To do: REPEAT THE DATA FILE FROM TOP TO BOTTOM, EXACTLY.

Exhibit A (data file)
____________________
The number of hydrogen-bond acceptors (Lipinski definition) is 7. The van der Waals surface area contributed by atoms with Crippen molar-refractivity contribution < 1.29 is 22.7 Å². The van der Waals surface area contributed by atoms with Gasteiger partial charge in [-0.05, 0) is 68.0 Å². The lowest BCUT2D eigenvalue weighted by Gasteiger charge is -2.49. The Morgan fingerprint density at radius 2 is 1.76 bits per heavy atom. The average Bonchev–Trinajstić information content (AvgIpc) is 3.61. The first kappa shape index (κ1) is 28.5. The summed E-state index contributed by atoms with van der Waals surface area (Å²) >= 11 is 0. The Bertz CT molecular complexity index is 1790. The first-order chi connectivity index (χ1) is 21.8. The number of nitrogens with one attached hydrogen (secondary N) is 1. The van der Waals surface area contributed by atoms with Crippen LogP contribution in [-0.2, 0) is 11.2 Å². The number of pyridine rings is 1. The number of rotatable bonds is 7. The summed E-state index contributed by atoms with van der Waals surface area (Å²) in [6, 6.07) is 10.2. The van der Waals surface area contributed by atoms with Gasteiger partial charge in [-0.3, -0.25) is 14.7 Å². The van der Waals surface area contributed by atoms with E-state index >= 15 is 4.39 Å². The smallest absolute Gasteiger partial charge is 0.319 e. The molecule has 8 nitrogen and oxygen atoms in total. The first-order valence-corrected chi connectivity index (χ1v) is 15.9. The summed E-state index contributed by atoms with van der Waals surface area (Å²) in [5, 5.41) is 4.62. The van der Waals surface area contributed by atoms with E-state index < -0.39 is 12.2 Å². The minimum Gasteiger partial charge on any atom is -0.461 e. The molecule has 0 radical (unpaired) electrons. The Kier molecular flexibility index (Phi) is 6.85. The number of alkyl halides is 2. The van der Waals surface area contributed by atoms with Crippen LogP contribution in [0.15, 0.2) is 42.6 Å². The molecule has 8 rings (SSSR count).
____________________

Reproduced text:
The number of hydrogen-bond acceptors (Lipinski definition) is 7. The van der Waals surface area contributed by atoms with Crippen molar-refractivity contribution < 1.29 is 22.7 Å². The van der Waals surface area contributed by atoms with Gasteiger partial charge in [-0.05, 0) is 68.0 Å². The lowest BCUT2D eigenvalue weighted by Gasteiger charge is -2.49. The Morgan fingerprint density at radius 2 is 1.76 bits per heavy atom. The average Bonchev–Trinajstić information content (AvgIpc) is 3.61. The first kappa shape index (κ1) is 28.5. The summed E-state index contributed by atoms with van der Waals surface area (Å²) >= 11 is 0. The Bertz CT molecular complexity index is 1790. The first-order chi connectivity index (χ1) is 21.8. The number of nitrogens with one attached hydrogen (secondary N) is 1. The van der Waals surface area contributed by atoms with Crippen LogP contribution in [-0.2, 0) is 11.2 Å². The number of pyridine rings is 1. The number of rotatable bonds is 7. The summed E-state index contributed by atoms with van der Waals surface area (Å²) in [6, 6.07) is 10.2. The van der Waals surface area contributed by atoms with Gasteiger partial charge in [-0.3, -0.25) is 14.7 Å². The van der Waals surface area contributed by atoms with E-state index >= 15 is 4.39 Å². The smallest absolute Gasteiger partial charge is 0.319 e. The molecule has 8 nitrogen and oxygen atoms in total. The first-order valence-corrected chi connectivity index (χ1v) is 15.9. The summed E-state index contributed by atoms with van der Waals surface area (Å²) in [5, 5.41) is 4.62. The van der Waals surface area contributed by atoms with E-state index < -0.39 is 12.2 Å². The minimum Gasteiger partial charge on any atom is -0.461 e. The molecule has 0 radical (unpaired) electrons. The Kier molecular flexibility index (Phi) is 6.85. The number of alkyl halides is 2. The van der Waals surface area contributed by atoms with Crippen LogP contribution in [0.15, 0.2) is 42.6 Å². The molecule has 8 rings (SSSR count).